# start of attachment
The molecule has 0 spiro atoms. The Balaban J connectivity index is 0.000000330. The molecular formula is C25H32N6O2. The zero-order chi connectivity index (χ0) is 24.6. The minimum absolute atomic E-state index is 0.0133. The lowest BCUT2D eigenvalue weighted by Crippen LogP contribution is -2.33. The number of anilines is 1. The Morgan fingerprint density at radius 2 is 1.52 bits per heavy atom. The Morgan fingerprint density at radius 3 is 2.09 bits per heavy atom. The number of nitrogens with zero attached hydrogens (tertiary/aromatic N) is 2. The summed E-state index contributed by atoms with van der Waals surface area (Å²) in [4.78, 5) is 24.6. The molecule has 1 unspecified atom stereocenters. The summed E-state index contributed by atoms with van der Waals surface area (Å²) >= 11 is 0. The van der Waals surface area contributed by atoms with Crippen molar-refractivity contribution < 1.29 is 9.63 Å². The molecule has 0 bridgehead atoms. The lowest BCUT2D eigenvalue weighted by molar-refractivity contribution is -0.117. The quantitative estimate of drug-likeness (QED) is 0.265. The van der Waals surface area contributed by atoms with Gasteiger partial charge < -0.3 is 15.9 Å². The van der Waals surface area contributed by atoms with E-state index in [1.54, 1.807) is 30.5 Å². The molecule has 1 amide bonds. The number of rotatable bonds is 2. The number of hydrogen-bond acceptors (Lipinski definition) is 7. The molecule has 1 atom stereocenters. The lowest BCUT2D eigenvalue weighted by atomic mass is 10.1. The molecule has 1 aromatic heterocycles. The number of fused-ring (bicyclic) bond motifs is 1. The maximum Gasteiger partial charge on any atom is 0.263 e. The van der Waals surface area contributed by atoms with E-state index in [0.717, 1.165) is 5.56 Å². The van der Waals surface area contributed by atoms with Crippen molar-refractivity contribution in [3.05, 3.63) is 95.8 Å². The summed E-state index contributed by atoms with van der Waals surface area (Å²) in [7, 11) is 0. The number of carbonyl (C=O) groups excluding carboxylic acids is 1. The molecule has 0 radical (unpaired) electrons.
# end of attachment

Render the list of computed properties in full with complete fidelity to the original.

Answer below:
The molecule has 0 spiro atoms. The Balaban J connectivity index is 0.000000330. The molecular formula is C25H32N6O2. The zero-order chi connectivity index (χ0) is 24.6. The minimum absolute atomic E-state index is 0.0133. The lowest BCUT2D eigenvalue weighted by Crippen LogP contribution is -2.33. The number of anilines is 1. The Morgan fingerprint density at radius 2 is 1.52 bits per heavy atom. The Morgan fingerprint density at radius 3 is 2.09 bits per heavy atom. The number of nitrogens with zero attached hydrogens (tertiary/aromatic N) is 2. The summed E-state index contributed by atoms with van der Waals surface area (Å²) in [4.78, 5) is 24.6. The molecule has 1 unspecified atom stereocenters. The summed E-state index contributed by atoms with van der Waals surface area (Å²) >= 11 is 0. The van der Waals surface area contributed by atoms with Crippen molar-refractivity contribution < 1.29 is 9.63 Å². The molecule has 0 bridgehead atoms. The lowest BCUT2D eigenvalue weighted by molar-refractivity contribution is -0.117. The quantitative estimate of drug-likeness (QED) is 0.265. The van der Waals surface area contributed by atoms with Gasteiger partial charge < -0.3 is 15.9 Å². The van der Waals surface area contributed by atoms with E-state index in [1.54, 1.807) is 30.5 Å². The molecule has 1 amide bonds. The number of rotatable bonds is 2. The number of hydrogen-bond acceptors (Lipinski definition) is 7. The molecule has 1 atom stereocenters. The lowest BCUT2D eigenvalue weighted by atomic mass is 10.1. The molecule has 1 aromatic heterocycles. The number of fused-ring (bicyclic) bond motifs is 1. The maximum Gasteiger partial charge on any atom is 0.263 e. The van der Waals surface area contributed by atoms with E-state index in [0.717, 1.165) is 5.56 Å². The van der Waals surface area contributed by atoms with Crippen molar-refractivity contribution in [3.05, 3.63) is 95.8 Å². The summed E-state index contributed by atoms with van der Waals surface area (Å²) in [7, 11) is 0. The number of carbonyl (C=O) groups excluding carboxylic acids is 1. The molecule has 0 radical (unpaired) electrons.